NEW DELHI (Reuters) - Pakistan needs to join other nations in fighting terrorism, U.S. Secretary of State John Kerry urged on Tuesday, saying Islamabad should not feel isolated by planned trilateral talks between the United States, India and Afghanistan.
Kerry announced the initiative on a visit to New Delhi, and his show of support for his Indian hosts marked a departure from Washington’s usual neutrality regarding the nuclear-armed South Asian antagonists.
Tensions have spiked of late, as an uprising in Indian-administered Kashmir killed more than 60 people and injured thousands. Pakistan and India each claim the disputed territory in full but rule it only in part.
Addressing a news conference, Kerry denounced terrorism in all its forms. He said the perpetrators of attacks on Indian soil - in Mumbai in 2008 and at an airbase in Punjab last January - should be brought to justice.
“We cannot and will not make distinctions between good and bad terrorists,” Kerry said. “Terror is terror no matter where it comes from, (or) who carries it out.”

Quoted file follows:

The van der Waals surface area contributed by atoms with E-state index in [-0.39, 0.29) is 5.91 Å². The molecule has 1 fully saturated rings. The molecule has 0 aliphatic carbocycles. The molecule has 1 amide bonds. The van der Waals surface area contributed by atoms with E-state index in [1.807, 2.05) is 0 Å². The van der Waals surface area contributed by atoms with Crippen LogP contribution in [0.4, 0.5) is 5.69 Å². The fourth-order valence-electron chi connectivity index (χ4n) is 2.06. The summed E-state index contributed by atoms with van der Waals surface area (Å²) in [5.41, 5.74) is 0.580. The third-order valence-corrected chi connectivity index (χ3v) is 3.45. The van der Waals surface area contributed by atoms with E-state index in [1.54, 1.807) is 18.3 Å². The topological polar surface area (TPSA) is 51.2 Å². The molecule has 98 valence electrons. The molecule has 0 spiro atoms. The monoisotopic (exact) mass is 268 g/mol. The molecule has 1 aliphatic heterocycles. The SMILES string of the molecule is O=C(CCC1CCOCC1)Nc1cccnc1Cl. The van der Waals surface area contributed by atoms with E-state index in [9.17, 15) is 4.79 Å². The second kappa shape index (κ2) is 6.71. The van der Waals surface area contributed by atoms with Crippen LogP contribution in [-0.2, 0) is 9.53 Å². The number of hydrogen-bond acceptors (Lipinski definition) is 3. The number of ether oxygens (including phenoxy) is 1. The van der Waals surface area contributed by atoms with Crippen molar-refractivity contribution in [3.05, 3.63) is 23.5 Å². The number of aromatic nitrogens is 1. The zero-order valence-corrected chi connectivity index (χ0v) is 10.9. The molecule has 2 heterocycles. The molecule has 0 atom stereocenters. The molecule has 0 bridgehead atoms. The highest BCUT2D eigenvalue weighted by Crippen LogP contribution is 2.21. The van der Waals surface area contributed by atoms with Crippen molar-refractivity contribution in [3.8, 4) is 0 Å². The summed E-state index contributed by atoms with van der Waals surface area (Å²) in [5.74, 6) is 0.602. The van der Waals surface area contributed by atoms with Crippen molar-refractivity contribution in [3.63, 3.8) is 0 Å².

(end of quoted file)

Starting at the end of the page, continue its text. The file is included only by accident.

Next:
India accuses Pakistan of responsibility for both attacks. Pakistan is trying suspects in the Mumbai attacks, in which 166 people died. Investigations into this year’s airbase attack have so far been inconclusive.
India’s minister for external affairs, Sushma Swaraj, struck a similar note, saying there was a “meeting of minds” between her and Kerry on terrorism, which she described as the foremost threat to international peace and security.
Kerry said the United States would open the trilateral talks at the forthcoming United Nations meetings in New York with a view to stabilizing Afghanistan, whose U.S.-backed government is struggling to contain Taliban rebels.
“My hope is that Pakistan as a country is not isolated by this but is encouraged by this,” Kerry said, referring to the trilateral initiative.
Reporting by Lesley Wroughton; Writing by Douglas Busvine; Editing by Sanjeev Miglani, Larry King